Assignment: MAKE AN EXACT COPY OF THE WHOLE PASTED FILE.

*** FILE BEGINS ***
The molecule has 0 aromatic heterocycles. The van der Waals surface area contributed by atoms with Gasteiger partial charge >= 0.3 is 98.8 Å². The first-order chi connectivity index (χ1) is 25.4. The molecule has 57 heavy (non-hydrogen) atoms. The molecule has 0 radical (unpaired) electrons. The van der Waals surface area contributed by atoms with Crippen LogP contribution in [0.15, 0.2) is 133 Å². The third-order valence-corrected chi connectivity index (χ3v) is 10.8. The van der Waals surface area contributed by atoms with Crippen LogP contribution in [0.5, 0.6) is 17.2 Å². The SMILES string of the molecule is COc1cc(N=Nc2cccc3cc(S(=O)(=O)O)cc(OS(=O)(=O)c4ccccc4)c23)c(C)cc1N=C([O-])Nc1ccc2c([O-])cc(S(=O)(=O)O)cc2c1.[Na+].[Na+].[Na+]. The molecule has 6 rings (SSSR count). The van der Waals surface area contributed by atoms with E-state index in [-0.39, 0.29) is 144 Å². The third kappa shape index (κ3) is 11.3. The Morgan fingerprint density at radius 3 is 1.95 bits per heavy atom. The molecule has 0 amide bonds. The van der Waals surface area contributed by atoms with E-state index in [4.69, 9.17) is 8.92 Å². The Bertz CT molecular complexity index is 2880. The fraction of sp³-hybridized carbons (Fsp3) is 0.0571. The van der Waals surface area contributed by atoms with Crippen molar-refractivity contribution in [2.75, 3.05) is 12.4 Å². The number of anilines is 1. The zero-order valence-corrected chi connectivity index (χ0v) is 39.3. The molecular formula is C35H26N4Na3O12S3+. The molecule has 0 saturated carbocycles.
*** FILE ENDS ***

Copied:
The molecule has 0 aromatic heterocycles. The van der Waals surface area contributed by atoms with Gasteiger partial charge >= 0.3 is 98.8 Å². The first-order chi connectivity index (χ1) is 25.4. The molecule has 57 heavy (non-hydrogen) atoms. The molecule has 0 radical (unpaired) electrons. The van der Waals surface area contributed by atoms with Crippen LogP contribution in [0.15, 0.2) is 133 Å². The third-order valence-corrected chi connectivity index (χ3v) is 10.8. The van der Waals surface area contributed by atoms with Crippen LogP contribution in [0.5, 0.6) is 17.2 Å². The SMILES string of the molecule is COc1cc(N=Nc2cccc3cc(S(=O)(=O)O)cc(OS(=O)(=O)c4ccccc4)c23)c(C)cc1N=C([O-])Nc1ccc2c([O-])cc(S(=O)(=O)O)cc2c1.[Na+].[Na+].[Na+]. The molecule has 6 rings (SSSR count). The van der Waals surface area contributed by atoms with E-state index in [-0.39, 0.29) is 144 Å². The third kappa shape index (κ3) is 11.3. The Morgan fingerprint density at radius 3 is 1.95 bits per heavy atom. The molecule has 0 amide bonds. The van der Waals surface area contributed by atoms with E-state index in [4.69, 9.17) is 8.92 Å². The Bertz CT molecular complexity index is 2880. The fraction of sp³-hybridized carbons (Fsp3) is 0.0571. The van der Waals surface area contributed by atoms with Crippen molar-refractivity contribution in [2.75, 3.05) is 12.4 Å². The number of anilines is 1. The zero-order valence-corrected chi connectivity index (χ0v) is 39.3. The molecular formula is C35H26N4Na3O12S3+. The molecule has 0 saturated carbocycles.